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Planting Roots

Master Gardener Teri Wagner Finds a Hobby and a Community as a Master Gardener

When the coronavirus lockdowns went into effect in spring 2020, reports quickly emerged of a gardening boom. For Teri Wagner, the pandemic provided the perfect opportunity to rekindle her love of cultivating vegetables and to learn more about growing in Arizona’s arid climate.
“That's kind of how everything started,” she says. “COVID hit, and we were all stuck at home. I was like, ‘What can I do hobby-wise that's safe and outside?’ That's really when gardening kind of took a life of its own for me.”

The Ohio native had always been interested in gardening. As a child, she would help her mother tend to the family plot. Then when she moved to Los Angeles, she focused on growing ingredients to use in her cuisine.
“There’s just something therapeutic about being in the dirt and being outside. I really like it,” she says.

Wagner moved to Arizona five years ago, and she purchased her current home, on a large corner lot in North Scottsdale, in 2019.

“It’s so different to plant here in Arizona. It’s not like the Midwest where you can just throw seeds in the dirt, and they grow,” she notes. 
To learn more about the specifics of gardening in the Valley, Wagner enrolled in the University of Arizona Maricopa County Cooperative Extension’s (MCCE) Master Gardener program. This 17-week course—which Wagner attended online—uses research and science-based information to train people on the best practices in home landscape and gardening. Participants study everything from botany and soil and fertilizer properties and chemistry to pest management, landscape design, citrus, and cacti and succulents. Students are also required to complete 50 hours of volunteer work to receive their certification.  

“I really enjoyed learning the science behind why Arizona is so specific—why you can’t just take your knowledge from the Midwest or West Coast and be successful here,” Wagner notes.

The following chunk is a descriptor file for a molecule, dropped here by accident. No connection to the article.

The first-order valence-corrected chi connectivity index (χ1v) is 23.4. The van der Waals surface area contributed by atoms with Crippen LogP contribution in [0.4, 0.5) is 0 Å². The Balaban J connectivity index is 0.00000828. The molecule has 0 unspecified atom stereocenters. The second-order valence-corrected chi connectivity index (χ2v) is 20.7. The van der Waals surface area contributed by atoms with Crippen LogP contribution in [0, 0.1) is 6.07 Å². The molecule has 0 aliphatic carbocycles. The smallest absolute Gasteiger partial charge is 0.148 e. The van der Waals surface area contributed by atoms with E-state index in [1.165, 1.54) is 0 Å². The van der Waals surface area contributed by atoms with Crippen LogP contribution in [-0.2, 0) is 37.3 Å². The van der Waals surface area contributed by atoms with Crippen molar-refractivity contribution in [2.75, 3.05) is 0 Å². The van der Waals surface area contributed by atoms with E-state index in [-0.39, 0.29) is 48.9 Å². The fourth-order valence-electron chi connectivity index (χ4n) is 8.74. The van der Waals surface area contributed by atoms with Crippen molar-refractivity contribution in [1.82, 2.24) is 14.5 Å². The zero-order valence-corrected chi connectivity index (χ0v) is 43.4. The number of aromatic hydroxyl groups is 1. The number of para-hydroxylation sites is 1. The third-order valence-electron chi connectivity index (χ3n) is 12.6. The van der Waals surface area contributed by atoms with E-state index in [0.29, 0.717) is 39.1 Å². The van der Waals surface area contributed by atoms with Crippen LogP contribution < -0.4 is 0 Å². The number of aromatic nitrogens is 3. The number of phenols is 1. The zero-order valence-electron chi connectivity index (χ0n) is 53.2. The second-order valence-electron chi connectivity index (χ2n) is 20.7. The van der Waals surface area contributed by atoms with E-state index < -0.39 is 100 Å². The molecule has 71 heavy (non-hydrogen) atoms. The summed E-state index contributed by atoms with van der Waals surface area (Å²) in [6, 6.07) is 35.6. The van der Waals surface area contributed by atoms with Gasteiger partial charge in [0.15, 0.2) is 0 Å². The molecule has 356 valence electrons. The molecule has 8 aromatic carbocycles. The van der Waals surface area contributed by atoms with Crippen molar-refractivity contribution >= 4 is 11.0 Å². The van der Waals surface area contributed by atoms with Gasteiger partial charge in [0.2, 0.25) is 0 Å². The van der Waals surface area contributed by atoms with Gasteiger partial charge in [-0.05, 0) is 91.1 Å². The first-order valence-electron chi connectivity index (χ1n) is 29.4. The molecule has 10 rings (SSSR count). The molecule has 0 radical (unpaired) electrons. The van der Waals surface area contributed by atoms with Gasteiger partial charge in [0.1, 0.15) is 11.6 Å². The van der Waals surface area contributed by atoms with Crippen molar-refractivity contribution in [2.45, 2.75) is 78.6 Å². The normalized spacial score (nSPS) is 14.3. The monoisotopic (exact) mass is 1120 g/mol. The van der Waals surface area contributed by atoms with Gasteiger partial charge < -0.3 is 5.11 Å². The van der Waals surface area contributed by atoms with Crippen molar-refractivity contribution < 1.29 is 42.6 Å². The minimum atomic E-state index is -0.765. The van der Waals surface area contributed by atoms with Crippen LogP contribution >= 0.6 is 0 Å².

While most Arizonans focus on creating eye-catching xeriscapes, Wagner stocks raised beds with lush arrangements of herbs, vegetables, and flowers. Cabbage, broccoli, Romanesco, Swiss chard, celery, and arugula mix with colorful ranunculus, irises, freesia, lilies, magnolias, and dahlias. Garlic, eggplant, tomatoes, and peppers are arranged next to herbs, including basil, rosemary, dill, cilantro, oregano, and lemongrass. 
“I think that some people like to plant all of one thing together, so they know what it is,” she explains. “If you mix it up with different flowers and herbs, pests don’t tend to multiply and destroy your entire selection.” 

She also likes to plant flora that will attract pollinators and feed birds. Spring flowers ensure happy bees, while sunflowers, corn, and amaranth provide sustenance for local birds—and hopefully keep them from eating the tomatoes and peppers. 

Like all Master Gardeners, Wagner loves sharing her knowledge of plants with friends, neighbors, and just about anyone who needs some landscape advice. 

“One thing about the Master Gardener program is it’s such a great community,” she says. “Now I have friends of friends who will call or text me with questions about gardening. Being a Master Gardener is all about connecting people with the right information to solve a lot of problems.”
Her top tips? 1) Grow what you like. Whether it’s flowers, herbs, or veggies, if it’s something you enjoy looking at or eating, you’ll feel a greater connection while tending to it. 2) Don’t be afraid to make mistakes or not be perfect. Gardening should be an enjoyable hobby, and even Master Gardeners have plants that die. 3) You don’t need to spend a fortune to find great plants. You can find clippings or succulent pups for free online or through friends or neighbors. 4) And finally, don’t be afraid to ask questions. MCCE has an “Ask the Master Gardener” email and phone line. 

“The Master Gardener program is very community-based, and gardeners and plant people love to talk about plants,” Wagner says. “And now I feel like I’m one of them.”

“I really enjoyed learning the science behind why Arizona is so specific."

"Gardening should be an enjoyable hobby."